Being an entrepreneur is executing ideas and assuming the risk of losing, according to Martin Frascaroli, CEO of Aivo.
Being an entrepreneur is taking action, accepting failure and do whatever it takes to give life to your business idea.
According to Martin Frascaroli, founder and CEO of Aivo, an enterprise that has come to revolutionize the way customers communicate with their preferred services, ambition, faith in oneself, losing the fear of failure and brutally-honest communication are what it takes to succeed as an entrepreneur.
Aivo, a service capable of combining technology and marketing, as well as responding to over 150 million questions, is demonstrating ambition and innovation in the digital market platforms by following the same values of Martin, its founder, proving it´s efficiency by saving up to 68% in costs of care for companies around the world, especially in Latin America.
In an interview, the CEO of this virtual assistant talked about his way of working, the ideas that have inspired him and what he suggests young entrepreneurs to practice.
CEO: Where and how did the inspiration for Aivo come about?
MF: The idea is worth nothing if it is not put into action, everyone has ideas, everyone gets up every day with ideas, however, we, the entrepreneurs, are systematic and nonconformists, because our deal is not with the idea, but how can we make it happen now. What really stands out about Aivo is the way we were obsessed with executing it against everything and despite anything. Aivo came alive with the gathering of thousands of skills and a plan for the other thousand ways it could fail. We challenged ourselves to prove the idea, and here we are.
CEO: What is the most valuable thing you can tell young entrepreneurs with ideas?
MF: One should not lose the way, the road is always changing, but never loose sight or miss the very first goal you set for yourself. I would say that you can never avoid or abandon what really caught your attention in the first place, something I call the north, it will keep you focused on where you want to be and what you really enjoy about it.
CEO: How have you dealt with criticism after all these years?
MF: I come from a town of 10 thousand agricultural inhabitants that made ends-meat with all the effort in the world; my parents taught me that if I wanted money or an education degree, I had to get off my butt and start working; In that process I learned that to undertake you must be willing to go all-in, let yourself be conquered by the idea, you must be willing and aware you might lose everything, if you do not accept that, you can not undertake. Being an entrepreneur is a new job completely, so a new schedule is ahead, and many people are looking to do the same, possibly the exact same thing, so resilience is vital. Many find it difficult to get out of their comfort zone, but to be an entrepreneur is to accept having a fuzzy schedule as well as criticism, more when you are finding success, the farther you are going the more everyone will have something to criticize.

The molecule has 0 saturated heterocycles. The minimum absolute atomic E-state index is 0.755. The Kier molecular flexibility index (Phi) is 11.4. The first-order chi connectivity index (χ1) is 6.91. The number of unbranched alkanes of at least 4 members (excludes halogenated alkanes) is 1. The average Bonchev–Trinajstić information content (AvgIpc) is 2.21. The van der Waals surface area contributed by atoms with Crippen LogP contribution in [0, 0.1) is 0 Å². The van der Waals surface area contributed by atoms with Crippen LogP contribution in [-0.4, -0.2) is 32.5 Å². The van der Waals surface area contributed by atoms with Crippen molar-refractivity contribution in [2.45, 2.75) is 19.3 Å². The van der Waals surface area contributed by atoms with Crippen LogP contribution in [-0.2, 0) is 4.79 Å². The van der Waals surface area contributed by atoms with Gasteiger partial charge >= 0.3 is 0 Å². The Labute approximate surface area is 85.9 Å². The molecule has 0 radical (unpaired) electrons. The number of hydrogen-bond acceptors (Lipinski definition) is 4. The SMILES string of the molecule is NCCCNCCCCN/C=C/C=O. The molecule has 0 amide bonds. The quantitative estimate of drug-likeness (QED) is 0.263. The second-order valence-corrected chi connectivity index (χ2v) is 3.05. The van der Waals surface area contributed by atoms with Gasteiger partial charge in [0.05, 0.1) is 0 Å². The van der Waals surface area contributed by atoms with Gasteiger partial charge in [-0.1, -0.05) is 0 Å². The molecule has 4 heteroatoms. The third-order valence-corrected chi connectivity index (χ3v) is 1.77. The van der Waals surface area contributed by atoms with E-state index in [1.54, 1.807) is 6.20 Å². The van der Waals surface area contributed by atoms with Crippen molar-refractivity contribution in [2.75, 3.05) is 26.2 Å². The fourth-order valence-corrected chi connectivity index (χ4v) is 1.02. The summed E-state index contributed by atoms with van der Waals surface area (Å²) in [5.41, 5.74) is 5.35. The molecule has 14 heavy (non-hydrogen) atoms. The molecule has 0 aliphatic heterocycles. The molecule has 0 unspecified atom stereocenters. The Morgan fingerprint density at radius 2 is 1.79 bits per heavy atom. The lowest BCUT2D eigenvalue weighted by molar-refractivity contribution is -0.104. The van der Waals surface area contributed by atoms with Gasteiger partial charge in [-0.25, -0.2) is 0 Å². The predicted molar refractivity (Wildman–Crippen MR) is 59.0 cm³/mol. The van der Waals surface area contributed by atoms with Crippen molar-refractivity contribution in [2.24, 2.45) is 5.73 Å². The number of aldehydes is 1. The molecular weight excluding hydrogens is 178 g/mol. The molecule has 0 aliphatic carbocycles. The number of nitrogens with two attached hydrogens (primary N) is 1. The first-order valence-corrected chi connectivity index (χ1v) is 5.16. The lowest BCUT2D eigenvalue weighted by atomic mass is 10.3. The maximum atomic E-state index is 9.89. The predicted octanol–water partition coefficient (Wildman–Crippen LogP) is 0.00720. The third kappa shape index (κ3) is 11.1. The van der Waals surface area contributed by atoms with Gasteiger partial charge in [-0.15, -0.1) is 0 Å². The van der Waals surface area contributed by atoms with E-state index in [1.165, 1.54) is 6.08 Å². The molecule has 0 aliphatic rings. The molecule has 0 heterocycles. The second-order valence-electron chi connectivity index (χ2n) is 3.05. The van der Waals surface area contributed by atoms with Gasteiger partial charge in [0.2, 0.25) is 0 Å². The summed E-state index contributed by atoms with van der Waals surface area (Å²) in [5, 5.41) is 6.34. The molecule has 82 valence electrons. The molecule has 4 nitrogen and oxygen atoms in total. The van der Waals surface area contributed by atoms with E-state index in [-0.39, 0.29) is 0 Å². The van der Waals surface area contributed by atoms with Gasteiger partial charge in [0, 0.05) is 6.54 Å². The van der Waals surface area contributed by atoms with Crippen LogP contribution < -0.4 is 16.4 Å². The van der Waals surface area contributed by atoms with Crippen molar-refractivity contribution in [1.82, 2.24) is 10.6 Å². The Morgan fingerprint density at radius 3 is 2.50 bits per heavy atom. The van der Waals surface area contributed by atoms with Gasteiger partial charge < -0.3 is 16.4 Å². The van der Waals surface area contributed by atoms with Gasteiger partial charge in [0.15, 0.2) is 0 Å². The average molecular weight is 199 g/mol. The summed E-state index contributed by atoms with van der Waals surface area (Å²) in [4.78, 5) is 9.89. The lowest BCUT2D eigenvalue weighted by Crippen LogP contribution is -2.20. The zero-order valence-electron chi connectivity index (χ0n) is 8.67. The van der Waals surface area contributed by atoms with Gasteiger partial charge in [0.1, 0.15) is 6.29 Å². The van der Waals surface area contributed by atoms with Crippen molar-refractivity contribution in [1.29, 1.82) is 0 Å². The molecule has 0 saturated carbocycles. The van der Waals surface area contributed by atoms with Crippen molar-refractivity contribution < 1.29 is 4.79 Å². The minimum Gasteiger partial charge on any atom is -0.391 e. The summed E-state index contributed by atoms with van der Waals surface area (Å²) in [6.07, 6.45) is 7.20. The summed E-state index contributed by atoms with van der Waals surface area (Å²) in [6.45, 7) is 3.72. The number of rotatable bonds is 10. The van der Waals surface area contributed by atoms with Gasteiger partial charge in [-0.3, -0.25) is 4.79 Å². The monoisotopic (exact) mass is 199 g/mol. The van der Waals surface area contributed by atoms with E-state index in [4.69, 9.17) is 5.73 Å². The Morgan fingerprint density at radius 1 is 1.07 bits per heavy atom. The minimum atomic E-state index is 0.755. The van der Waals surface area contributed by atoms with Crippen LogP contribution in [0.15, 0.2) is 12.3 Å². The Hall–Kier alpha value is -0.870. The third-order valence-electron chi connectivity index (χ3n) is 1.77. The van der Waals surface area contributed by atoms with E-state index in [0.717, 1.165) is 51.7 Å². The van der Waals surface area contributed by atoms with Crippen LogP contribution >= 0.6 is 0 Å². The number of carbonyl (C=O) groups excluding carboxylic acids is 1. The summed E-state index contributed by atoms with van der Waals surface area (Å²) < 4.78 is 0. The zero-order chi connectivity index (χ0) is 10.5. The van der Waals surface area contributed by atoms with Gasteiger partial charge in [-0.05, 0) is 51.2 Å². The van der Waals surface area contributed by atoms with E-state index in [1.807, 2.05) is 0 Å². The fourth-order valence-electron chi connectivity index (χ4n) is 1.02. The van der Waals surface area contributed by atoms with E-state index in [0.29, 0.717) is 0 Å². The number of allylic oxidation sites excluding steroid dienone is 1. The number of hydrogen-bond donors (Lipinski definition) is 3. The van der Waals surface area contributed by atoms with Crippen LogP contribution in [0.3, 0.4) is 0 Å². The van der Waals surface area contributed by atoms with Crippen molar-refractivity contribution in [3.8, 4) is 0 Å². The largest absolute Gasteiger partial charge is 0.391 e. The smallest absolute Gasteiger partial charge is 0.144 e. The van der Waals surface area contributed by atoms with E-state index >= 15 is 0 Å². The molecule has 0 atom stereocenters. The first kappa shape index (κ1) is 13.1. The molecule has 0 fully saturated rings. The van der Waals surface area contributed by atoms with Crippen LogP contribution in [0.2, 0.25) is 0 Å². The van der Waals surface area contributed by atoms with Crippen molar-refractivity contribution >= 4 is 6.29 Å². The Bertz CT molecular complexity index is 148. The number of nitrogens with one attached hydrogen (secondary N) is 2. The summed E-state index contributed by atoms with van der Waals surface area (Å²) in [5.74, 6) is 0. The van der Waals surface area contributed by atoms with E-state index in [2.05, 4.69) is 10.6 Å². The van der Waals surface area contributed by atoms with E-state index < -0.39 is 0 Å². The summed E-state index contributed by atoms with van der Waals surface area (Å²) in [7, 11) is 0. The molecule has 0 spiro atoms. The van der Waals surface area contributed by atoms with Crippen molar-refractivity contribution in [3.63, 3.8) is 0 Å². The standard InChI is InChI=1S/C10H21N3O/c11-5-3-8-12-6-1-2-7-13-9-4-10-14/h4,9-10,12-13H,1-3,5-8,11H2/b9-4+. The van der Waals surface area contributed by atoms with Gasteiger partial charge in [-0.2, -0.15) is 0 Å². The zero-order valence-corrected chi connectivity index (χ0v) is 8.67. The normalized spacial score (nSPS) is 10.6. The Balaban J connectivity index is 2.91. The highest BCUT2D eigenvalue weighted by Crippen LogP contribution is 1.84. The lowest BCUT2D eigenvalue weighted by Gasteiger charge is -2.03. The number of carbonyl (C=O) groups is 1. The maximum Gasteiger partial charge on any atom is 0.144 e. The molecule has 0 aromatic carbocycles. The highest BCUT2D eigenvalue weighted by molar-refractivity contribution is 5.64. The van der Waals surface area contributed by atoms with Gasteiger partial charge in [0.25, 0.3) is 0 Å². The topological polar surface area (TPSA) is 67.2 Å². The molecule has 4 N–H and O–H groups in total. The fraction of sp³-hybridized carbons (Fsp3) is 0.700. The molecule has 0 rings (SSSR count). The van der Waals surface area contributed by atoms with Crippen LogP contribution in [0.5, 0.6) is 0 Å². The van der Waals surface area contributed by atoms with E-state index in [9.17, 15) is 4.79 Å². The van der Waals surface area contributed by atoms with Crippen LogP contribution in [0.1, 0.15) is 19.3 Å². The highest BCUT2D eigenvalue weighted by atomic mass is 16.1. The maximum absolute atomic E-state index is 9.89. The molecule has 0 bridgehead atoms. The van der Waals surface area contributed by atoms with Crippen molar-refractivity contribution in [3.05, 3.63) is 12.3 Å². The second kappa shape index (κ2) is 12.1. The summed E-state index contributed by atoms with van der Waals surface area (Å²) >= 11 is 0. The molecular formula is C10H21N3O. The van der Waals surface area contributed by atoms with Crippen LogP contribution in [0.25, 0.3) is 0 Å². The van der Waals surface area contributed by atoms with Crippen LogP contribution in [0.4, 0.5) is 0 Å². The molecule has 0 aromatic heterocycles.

CEO: What are the challenges that drive you the most?
MF: The technological entrepreneur has a serious problem, and that is that technology can one day completely change as we know it. Another obstacle is really accepting and identifying what you can and cannot do … One day I went to a conference in Spain and a month later I opened a branch there because I saw an opportunity for expansion after my visit, the great thing is it worked, but I was open to both possibilities, however, that did not limit my efforts. With the branch of artificial intelligence, we can do thousands of things, but the most difficult of the process is saying “no”.
CEO: What myths and what realities exist about being an entrepreneur?
MF: Well, at first that you’re going to run into a lot of obstacles and failure, that’s inevitable, and a lot of the first things you do are going to be bad. 80% for an entrepreneur is failure, but for me, that 80% is optimism, because optimism doesn’t mean accepting failure but acting towards it. A media research showed us that 82% of the things we do are a failure, but real entrepreneurs go on and on.
CEO: What is the best way you’ve found to work with your team?
MF: I like to work fast; If we’re going to get something, let’s get it done quick, and our mindset is working for that goal all the time. To start you need a strong stomach and to learn how to lose, because when you know that what you can lose is expensive, you work harder, you build something big and super successful. At Aivo, we are very interested on being a success story for teachers and young start-ups, we are looking for how to enhance everything, we never lose speed and we are always on the same north.